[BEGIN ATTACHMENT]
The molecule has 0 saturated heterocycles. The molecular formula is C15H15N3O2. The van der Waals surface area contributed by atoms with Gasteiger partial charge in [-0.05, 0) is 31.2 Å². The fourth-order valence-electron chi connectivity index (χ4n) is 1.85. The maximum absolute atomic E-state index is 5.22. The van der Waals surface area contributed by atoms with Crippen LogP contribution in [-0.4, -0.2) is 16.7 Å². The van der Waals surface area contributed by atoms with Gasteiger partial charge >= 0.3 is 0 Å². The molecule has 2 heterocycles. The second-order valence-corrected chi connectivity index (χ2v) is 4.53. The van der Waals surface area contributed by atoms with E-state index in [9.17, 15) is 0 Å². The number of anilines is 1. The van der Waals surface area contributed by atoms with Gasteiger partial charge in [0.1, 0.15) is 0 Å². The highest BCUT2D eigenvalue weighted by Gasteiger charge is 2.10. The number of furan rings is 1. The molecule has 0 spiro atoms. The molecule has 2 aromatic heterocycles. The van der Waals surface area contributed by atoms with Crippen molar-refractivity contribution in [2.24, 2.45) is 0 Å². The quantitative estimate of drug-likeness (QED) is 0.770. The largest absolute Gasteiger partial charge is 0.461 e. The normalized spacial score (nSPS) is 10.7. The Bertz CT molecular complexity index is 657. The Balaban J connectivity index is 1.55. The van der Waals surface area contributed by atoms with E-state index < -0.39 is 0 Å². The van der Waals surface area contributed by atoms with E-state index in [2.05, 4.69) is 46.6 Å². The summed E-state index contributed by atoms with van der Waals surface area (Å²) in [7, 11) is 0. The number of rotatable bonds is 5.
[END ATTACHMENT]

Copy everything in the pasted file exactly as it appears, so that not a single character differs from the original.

The molecule has 0 saturated heterocycles. The molecular formula is C15H15N3O2. The van der Waals surface area contributed by atoms with Gasteiger partial charge in [-0.05, 0) is 31.2 Å². The fourth-order valence-electron chi connectivity index (χ4n) is 1.85. The maximum absolute atomic E-state index is 5.22. The van der Waals surface area contributed by atoms with Crippen LogP contribution in [-0.4, -0.2) is 16.7 Å². The van der Waals surface area contributed by atoms with Gasteiger partial charge >= 0.3 is 0 Å². The molecule has 2 heterocycles. The second-order valence-corrected chi connectivity index (χ2v) is 4.53. The van der Waals surface area contributed by atoms with E-state index in [9.17, 15) is 0 Å². The number of anilines is 1. The van der Waals surface area contributed by atoms with Gasteiger partial charge in [0.1, 0.15) is 0 Å². The highest BCUT2D eigenvalue weighted by Gasteiger charge is 2.10. The number of furan rings is 1. The molecule has 0 spiro atoms. The molecule has 2 aromatic heterocycles. The van der Waals surface area contributed by atoms with Crippen molar-refractivity contribution in [2.24, 2.45) is 0 Å². The quantitative estimate of drug-likeness (QED) is 0.770. The largest absolute Gasteiger partial charge is 0.461 e. The normalized spacial score (nSPS) is 10.7. The Bertz CT molecular complexity index is 657. The Balaban J connectivity index is 1.55. The van der Waals surface area contributed by atoms with E-state index < -0.39 is 0 Å². The van der Waals surface area contributed by atoms with E-state index in [2.05, 4.69) is 46.6 Å². The summed E-state index contributed by atoms with van der Waals surface area (Å²) in [7, 11) is 0. The number of rotatable bonds is 5.